You're now ready to dig a 16" hole for the box. Put it in, and before you backfill, make sure the box is still square by checking it with a framing square and by opening the cover once or twice. Then attach the glass cover (it rests on top of the insulated one) with single-tongued hinges, set hooks in the top corner of the glass frame as well as matching eyes in the insulated cover, at both its top comer and halfway down (to hold the glazing in second and third positions)…and you're ready to grow!
Using a Cold Frame
When you're starting spring seedlings, you may want to use your cold frame as a hot bed, either by filling its lower 8" to 10" with partly rotted manure and straw or by putting in a soil heat tape. The base heat provided will definitely help seeds germinate and seedlings grow. After your spring crops are all out, you might raise summer lettuce (under a shade cloth) or even do what we do—switch the covers' positions, add a heat lamp, and use the frame to brood baby chicks. Then, come fall, you could simply scratch in the chicks' droppings and start a well-fertilized crop of winter kale.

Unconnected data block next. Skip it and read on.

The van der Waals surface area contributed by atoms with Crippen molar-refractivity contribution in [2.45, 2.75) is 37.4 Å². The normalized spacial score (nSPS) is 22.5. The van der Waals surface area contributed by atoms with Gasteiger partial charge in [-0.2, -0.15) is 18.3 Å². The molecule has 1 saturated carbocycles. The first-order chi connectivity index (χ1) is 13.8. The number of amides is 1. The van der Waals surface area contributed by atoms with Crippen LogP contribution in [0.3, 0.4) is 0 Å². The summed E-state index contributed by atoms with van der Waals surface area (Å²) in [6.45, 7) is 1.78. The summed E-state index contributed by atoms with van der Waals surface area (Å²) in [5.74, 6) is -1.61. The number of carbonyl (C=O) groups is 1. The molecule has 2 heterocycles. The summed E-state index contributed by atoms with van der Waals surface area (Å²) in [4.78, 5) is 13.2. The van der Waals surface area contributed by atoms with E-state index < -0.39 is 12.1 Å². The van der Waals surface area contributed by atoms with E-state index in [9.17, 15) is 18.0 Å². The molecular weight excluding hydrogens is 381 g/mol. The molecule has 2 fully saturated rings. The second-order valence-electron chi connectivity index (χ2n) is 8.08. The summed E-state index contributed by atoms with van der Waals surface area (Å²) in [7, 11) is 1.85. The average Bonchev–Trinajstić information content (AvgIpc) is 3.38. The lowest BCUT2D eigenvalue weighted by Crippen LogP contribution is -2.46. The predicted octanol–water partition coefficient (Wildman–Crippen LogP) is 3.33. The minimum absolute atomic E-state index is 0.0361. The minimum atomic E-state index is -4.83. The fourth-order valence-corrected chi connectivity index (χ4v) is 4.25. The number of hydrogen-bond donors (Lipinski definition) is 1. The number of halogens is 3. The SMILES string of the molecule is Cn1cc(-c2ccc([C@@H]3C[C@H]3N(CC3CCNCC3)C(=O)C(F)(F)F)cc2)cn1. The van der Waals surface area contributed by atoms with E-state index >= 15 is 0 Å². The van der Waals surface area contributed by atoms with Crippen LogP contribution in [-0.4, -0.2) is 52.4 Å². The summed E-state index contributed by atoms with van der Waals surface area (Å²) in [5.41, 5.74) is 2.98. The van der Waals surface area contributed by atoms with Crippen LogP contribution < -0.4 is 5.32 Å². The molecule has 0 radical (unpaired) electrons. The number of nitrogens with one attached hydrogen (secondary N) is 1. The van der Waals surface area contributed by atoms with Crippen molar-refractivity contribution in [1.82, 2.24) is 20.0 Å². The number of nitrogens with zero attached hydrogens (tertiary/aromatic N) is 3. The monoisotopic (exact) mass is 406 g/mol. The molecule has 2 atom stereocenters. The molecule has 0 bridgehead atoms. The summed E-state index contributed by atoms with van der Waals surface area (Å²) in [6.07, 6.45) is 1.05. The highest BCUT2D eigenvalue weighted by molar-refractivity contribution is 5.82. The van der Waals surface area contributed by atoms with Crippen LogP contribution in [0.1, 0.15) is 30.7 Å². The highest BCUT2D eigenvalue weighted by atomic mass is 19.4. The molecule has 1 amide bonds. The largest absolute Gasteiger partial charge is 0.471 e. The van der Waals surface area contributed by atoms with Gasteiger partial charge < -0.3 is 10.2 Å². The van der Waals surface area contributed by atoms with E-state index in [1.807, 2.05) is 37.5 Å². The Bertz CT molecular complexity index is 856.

As I said, MOTHER's four-season cold frame is a versatile one. But really, if I were to sum up what I most like about it in one word, I'd say, "Security." After all, the chance of freezing or burning plants in this cold frame is very low. Plus, it protects crops from those elements that sometimes seem to be trying their best to keep us all from being the successful gardeners we want to be.